The study drug targets both the SGLT1 protein, which affects blood glucose absorption in the gastrointestinal tract, and the SGLT2 protein, which affects reabsorption by the kidney.
Lexicon Pharmaceuticals has reported that its pivotal phase 3 trial of sotagliflozin, a first-in-class treatment for type 1 diabetes (T1D), has met its primary endpoint with statistically significant reductions in glycated hemoglobin (A1C) for these patients at 24 weeks.
Top-line results from the trial, inTandem2, show that patients had mean A1C reductions of 0.39% from baseline while taking 200 mg of the sotagliflozin, and mean A1C reductions of 0.37% on 400 mg of the drug, compared with a mean reduction of 0.03% on placebo. According to a statement from Lexicon, the results were achieved “with a favorable overall safety profile, including rates of severe hypoglycemia similar to placebo and low overall rates of diabetic ketoacidosis.”
Sotagliflozin is an oral dual inhibitor, which means it targets 2 proteins that affect glucose regulation in patients with diabetes. That means the drug targets not only the sodium glucose co-transporter-2 (SGLT2) protein, which is involved in glucose reabsorption in the kidney, but also the SGLT1 protein, which affects glucose absorption in the gastrointestinal tract.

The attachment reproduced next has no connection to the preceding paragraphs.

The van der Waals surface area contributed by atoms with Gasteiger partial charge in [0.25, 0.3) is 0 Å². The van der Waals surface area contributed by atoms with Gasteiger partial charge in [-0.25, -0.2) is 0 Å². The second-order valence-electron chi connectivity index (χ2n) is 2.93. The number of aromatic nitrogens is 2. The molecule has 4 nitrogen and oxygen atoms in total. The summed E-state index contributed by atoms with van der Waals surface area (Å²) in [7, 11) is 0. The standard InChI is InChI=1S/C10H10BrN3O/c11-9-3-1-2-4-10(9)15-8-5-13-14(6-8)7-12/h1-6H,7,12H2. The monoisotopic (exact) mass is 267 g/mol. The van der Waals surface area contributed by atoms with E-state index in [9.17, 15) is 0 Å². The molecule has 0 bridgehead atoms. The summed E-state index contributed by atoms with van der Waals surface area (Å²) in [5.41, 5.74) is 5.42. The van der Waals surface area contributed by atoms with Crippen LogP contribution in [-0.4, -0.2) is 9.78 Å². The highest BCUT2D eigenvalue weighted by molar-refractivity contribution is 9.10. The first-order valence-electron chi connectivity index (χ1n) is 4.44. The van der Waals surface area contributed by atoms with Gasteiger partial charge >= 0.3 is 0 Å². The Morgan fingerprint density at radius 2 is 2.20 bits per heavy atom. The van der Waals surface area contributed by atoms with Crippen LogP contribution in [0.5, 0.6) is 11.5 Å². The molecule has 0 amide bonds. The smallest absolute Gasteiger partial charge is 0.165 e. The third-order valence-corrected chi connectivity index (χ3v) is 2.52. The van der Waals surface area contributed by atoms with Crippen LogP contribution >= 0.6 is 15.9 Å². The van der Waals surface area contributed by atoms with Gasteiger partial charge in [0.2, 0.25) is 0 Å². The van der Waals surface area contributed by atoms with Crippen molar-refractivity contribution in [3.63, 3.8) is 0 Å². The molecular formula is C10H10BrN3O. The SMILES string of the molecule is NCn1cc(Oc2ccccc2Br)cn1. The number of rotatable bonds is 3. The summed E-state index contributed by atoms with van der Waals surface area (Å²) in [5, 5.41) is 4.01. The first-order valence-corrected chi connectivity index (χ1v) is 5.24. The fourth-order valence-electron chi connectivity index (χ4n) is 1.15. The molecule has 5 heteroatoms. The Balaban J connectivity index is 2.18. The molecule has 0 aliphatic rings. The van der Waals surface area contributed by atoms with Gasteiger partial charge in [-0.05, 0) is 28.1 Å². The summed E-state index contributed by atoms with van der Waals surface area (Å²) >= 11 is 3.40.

There are several drugs already approved which are SGLT2 inhibitors, which allow excess sugar to be expelled through the urinary tract. SGLT2 inhibitors are approved to treat patients with type 2 diabetes and are being studied in patients with T1D, who have taken it alongside insulin. Patients in the inTandem2 study were all on optimized insulin therapy.
Lexicon has a collaborative agreement with Sanofi to license and develop sotagliflozin. There is an additional study, inTandem3, involving 1400 patients treated with sotagliflozin (400 mg/daily) or placebo on a background of insulin therapy, but without insulin optimization prior to randomization. Sanofi is responsible for this trial, according to the statement.
“The inTandem2 study demonstrated a compelling safety and efficacy profile for sotagliflozin in adults living with type 1 diabetes,” said Thomas Danne, MD, head of the Center for Children Endocrinology and Diabetes, at the Children’s Hospital on the Bult, in Germany. “The potential to significantly lower A1C levels without an increase in hypoglycemia would represent a major shift in the treatment paradigm for type 1 diabetes.”